A review about things.
Thing No. 1: The Original Thing.
I’ve always had a thing about the “but it’s not original” critique of music. Quality is more important than originality. If it’s music, but not as I know it, so much the better; it’s just not what my enjoyment usually stems from. People have taken and tweaked, transcribed and downright plagiarised for hundreds of years, and lots of those people made some astonishing music in the process. I like Led Zeppelin though, so I would say that wouldn’t I?
Thing No. 2: The ’60s thing.
Woods have had the bucolic, rustic ’60s thing down for a while now. The spare to non-existent production, the occasional hint of shambling imbued with the lo-fi and psychedelic folk hallmarks that make it – mostly – acceptable. 2010’s Songs of Shame is a case in point, sounding at times like a compilation of outtakes and radio performances. The brighter At Echo Lake exhibited a little more sheen, a comfortable if forgettable summer soundtrack. At their best, Woods are at once obviously influenced and easily identifiable.
Thing No. 3: The Woods thing.
Where their latest album With Light and With Love falls down is the second of these. With its Summer of Love aesthetic, there are light and lovely points but all in all it sounds like an exercise in not-quite-covering a plethora of classic artists.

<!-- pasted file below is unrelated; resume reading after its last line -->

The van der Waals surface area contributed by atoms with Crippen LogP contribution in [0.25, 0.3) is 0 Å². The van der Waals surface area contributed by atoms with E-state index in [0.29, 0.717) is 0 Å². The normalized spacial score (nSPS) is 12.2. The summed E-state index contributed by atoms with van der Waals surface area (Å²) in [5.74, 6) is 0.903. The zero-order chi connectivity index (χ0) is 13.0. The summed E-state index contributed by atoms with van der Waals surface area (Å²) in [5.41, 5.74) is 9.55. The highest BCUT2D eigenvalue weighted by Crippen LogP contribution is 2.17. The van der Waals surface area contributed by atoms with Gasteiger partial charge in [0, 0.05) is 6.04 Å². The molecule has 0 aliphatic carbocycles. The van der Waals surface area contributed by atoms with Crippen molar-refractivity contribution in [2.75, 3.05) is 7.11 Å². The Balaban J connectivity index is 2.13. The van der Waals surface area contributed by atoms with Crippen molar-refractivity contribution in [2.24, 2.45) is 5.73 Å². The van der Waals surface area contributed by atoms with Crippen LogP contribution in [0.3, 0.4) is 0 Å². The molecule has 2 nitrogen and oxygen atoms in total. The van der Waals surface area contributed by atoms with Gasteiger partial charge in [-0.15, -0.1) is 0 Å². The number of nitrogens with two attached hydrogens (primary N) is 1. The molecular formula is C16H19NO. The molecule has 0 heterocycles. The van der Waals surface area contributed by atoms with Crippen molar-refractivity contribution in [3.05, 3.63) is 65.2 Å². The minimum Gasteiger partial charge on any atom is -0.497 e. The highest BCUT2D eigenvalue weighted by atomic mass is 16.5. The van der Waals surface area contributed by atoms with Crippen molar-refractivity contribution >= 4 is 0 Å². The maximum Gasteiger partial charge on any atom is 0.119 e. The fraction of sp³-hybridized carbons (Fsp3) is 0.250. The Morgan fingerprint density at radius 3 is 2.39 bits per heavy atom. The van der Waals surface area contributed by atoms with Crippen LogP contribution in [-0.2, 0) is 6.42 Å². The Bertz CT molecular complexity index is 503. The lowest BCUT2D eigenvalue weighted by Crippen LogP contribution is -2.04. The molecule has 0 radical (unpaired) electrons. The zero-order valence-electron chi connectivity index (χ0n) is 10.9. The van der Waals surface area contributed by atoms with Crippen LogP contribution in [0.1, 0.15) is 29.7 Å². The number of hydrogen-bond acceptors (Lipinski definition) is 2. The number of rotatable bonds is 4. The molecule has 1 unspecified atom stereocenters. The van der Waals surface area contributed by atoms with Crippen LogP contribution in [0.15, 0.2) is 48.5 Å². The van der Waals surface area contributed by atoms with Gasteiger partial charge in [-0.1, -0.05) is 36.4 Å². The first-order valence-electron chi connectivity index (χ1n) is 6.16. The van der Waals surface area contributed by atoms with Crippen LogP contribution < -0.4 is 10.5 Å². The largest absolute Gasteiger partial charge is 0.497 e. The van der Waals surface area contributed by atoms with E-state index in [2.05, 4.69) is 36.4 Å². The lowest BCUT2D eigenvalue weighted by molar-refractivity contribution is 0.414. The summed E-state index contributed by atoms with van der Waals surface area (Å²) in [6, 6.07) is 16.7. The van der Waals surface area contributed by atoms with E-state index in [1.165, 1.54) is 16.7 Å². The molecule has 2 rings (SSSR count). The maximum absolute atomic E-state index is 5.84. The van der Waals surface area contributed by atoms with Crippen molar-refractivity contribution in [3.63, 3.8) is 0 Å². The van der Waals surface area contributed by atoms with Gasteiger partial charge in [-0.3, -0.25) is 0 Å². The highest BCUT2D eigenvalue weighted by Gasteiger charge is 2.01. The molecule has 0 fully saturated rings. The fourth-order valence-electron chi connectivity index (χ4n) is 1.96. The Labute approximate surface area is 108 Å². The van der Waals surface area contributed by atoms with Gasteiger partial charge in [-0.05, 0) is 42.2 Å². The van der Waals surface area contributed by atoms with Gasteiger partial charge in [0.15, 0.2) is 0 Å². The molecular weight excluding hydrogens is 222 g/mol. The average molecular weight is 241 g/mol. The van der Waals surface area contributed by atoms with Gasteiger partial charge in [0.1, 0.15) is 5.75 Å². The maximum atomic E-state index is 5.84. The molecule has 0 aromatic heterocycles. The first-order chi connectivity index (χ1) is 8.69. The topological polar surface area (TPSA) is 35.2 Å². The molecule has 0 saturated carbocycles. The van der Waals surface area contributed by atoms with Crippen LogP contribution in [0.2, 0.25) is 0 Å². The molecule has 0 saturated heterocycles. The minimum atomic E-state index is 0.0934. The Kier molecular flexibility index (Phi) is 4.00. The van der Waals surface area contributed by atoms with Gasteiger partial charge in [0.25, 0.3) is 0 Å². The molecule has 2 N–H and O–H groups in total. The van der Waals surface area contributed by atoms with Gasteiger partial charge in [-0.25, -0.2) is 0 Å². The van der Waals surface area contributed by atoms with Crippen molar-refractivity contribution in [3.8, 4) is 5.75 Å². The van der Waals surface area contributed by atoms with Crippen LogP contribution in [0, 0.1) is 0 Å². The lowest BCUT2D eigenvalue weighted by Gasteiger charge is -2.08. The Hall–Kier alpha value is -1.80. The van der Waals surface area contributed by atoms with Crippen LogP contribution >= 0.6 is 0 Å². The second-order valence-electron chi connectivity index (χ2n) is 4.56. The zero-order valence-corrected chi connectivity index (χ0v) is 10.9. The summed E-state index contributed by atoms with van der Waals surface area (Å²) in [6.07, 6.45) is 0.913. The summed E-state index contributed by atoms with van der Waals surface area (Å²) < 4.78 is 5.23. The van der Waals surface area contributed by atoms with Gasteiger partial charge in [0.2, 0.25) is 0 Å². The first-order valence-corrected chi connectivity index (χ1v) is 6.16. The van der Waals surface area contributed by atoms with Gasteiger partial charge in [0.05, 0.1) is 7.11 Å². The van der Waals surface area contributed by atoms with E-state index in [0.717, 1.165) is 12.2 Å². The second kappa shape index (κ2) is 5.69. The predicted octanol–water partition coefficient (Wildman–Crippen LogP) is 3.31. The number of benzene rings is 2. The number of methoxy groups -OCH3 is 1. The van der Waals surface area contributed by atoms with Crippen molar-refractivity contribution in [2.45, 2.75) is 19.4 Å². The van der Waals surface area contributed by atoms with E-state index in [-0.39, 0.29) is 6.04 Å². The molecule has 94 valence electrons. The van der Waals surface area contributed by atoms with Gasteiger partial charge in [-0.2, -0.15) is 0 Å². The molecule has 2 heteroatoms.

The influences on With Light and With Love are less background, guiding and informing factors than the basis for a series of lazy stylistic exercises. The Beatles, The Doors, Skip Spence, T-Rex and Love (see what they did there?) all get the treatment, and it’s the apparent lack of effort which sticks. Occasionally, as on the title track, the nods work out well. Everywhere else it’s tiresome, a less interesting version of a covers album – more a “guess the artist” game. A boring one.
It’s a real shame because the unfettered second half of the title track alone shows just how good Woods can be. I don’t care that it reminds me of an Arthur Lee freakout because it sounds great. I don’t care that ‘Moving to the Left’ is 30% Flaming Lips, 70% T-Rex because it’s a damn nice song. I do care that the first few seconds of ‘Shepherd’ remind me of that bloody Kooks song. You know, that really annoying one. No, the REALLY annoying one. It’s a simple question of payoff, and all too often on WL&WL you’re being reminded of better music than you’re listening to.
Woods’ problem, as ever, is quality control (Songs of Shame was essentially a decent EP drowned in lo-fi rambling). Woods’ trademarks of unassuming dynamics and steady, reliable melodic grasp are no bad things. It’s just a shame they’ve bothered themselves with the works and sounds of others so much this time around.